- The Washington Times - Friday, March 31, 2000

The Pentagon Thursday reaffirmed its "zero tolerance" for sexual harassment but refused to discuss a report in The Washington Times that the Army's most senior female officer has accused a fellow general of groping her.
In what appeared to be a coordinated effort, Pentagon and Army spokesmen repeatedly refused to comment to reporters about a charge brought by Lt. Gen. Claudia Kennedy, deputy chief of staff for intelligence. She is the Army's first three-star female officer.
Despite the official lack of comments, the Associated Press quoted defense officials Thursday as saying the Army inspector general (IG) is investigating Gen. Kennedy's charge.
"Our posture here is not confirming or denying that there is an investigation," said Kenneth Bacon, spokesman for Defense Secretary William S. Cohen. "I understand that, and I have nothing more to say about it."
The Pentagon policy, he said, is "a zero tolerance for harassment. And that's been made clear by Secretary Cohen and by all military leaders. There are established channels for reporting allegations of harassment. And the IG is one of those channels."
Generally speaking on sexual harassment cases, he said, "If there is a proceeding under way, the parties of that proceeding have every right to assume that it will occur in the most discreet possible way until it's over. If there's a proceeding."
An ex-officer who was interviewed by the male general's military lawyer told The Times the purported incident of groping occurred in Gen. Kennedy's Pentagon office in October 1996.
The ex-officer said the lawyer asked him about Gen. Kennedy's demeanor and about the layout of her office.
"They had an office call and that's when [she says] the groping occurred," he quoted the lawyer as saying. "I told the lawyer I found that curious as the door was open. I described for him the office layout and how Kennedy generally ran office calls, at her table where she would sit against the wall, and the visitor across from her. True, the table would not be visible from where we in the outer office sat."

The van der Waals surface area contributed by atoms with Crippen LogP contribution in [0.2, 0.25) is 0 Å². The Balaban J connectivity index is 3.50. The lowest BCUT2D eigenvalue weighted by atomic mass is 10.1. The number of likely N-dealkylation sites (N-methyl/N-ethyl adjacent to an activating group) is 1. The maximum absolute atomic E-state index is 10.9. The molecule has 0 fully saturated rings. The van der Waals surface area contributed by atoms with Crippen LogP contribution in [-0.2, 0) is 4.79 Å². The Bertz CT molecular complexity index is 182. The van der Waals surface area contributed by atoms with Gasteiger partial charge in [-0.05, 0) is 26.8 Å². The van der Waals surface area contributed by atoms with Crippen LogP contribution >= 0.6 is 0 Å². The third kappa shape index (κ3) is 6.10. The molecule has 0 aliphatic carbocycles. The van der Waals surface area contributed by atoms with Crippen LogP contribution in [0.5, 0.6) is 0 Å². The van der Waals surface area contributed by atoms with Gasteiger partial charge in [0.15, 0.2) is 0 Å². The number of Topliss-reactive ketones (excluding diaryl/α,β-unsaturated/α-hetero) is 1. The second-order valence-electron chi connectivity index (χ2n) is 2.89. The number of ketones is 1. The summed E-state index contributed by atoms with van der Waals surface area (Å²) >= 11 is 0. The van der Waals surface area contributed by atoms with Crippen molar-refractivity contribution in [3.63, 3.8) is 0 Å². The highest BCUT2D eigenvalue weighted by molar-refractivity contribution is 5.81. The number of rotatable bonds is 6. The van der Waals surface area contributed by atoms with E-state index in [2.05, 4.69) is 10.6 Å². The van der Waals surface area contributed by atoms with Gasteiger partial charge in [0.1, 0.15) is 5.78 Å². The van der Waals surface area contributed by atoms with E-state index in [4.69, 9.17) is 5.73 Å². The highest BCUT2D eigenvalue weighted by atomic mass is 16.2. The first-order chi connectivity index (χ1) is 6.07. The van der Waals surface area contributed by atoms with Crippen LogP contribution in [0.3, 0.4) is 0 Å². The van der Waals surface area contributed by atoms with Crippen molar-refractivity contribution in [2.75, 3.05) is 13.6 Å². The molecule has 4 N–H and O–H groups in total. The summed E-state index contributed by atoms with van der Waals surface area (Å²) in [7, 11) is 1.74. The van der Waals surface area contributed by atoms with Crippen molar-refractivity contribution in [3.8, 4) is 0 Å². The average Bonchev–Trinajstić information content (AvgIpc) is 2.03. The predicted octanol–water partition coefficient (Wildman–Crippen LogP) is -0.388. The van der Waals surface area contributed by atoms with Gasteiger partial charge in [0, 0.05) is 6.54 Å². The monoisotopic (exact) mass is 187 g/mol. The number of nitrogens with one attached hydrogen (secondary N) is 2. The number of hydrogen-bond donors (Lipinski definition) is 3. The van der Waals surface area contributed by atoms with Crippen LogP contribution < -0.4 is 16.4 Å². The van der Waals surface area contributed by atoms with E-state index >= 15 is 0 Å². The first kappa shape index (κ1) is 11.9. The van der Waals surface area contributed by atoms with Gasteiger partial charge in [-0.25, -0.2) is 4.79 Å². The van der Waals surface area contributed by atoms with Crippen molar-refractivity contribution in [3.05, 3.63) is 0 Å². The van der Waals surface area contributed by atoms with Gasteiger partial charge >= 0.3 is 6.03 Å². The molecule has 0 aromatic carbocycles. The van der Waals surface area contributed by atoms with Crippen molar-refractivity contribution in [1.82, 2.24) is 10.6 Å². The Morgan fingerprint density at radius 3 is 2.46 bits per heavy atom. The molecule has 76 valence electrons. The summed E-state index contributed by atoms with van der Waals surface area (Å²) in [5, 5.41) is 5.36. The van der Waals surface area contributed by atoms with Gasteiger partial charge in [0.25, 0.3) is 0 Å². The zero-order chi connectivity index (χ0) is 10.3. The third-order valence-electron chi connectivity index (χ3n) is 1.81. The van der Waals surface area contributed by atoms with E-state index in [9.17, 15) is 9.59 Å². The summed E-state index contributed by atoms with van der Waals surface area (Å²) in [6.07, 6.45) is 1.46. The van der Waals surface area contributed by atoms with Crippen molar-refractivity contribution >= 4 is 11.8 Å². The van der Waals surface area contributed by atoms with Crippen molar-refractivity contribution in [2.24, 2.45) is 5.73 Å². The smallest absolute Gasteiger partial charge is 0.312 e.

An Army source said the charge involved "inappropriate touching" and that the inspector general was investigating.
Through a spokesman, Gen. Kennedy declined to comment Wednesday. Thursday, Army spokesmen at the Pentagon continued the policy of "no comment."
"I'm going to adhere to the Army line on that," Mr. Bacon told reporters. "Secretary Cohen is aware of the news story that ran today."
A military trial lawyer not involved in the case said it will be difficult to prove a 3 and 1/2-year-old sexual harassment charge.
In 1996, Gen. Kennedy served on a special Army sexual harassment panel appointed by the Army secretary after trainers were accused of sexually abusing trainees at Aberdeen, Md., Proving Ground. One focus of the panel was to encourage victims to report sexual harassment.
Gen. Kennedy, 52, is one of the military's most prominent female officers. In 1997, she became the first Army woman to achieve three-star rank, when she became the service's top intelligence officer. She has been the subject of various news stories, including a flattering profile in USA Weekend magazine.
She recently told her staff she plans to retire in June and throw a big party at the Mayflower Hotel in August.
Despite persistent questions from Pentagon reporters, Mr. Bacon refused to confirm or deny The Times report.
"You can ask me a thousand questions on this," he said. "I've given you my answer. I'm not going to give you any more answers."
The accused general's identity and current rank could not be learned this week.
In an October 1997 interview with USA Weekend, Gen. Kennedy said she had been sexually harassed during her 31-year career.
"I dealt with it individually," she said. "I just said no in the way I needed to say no, and there were times when I had to say no very forcefully. I can remember making an absolute threat to someone that if he ever did this to me, or said it or made me even think he was about to, I would be taking him in to see the person that was pretty high up in our chain. So you have to come back like that sometimes."

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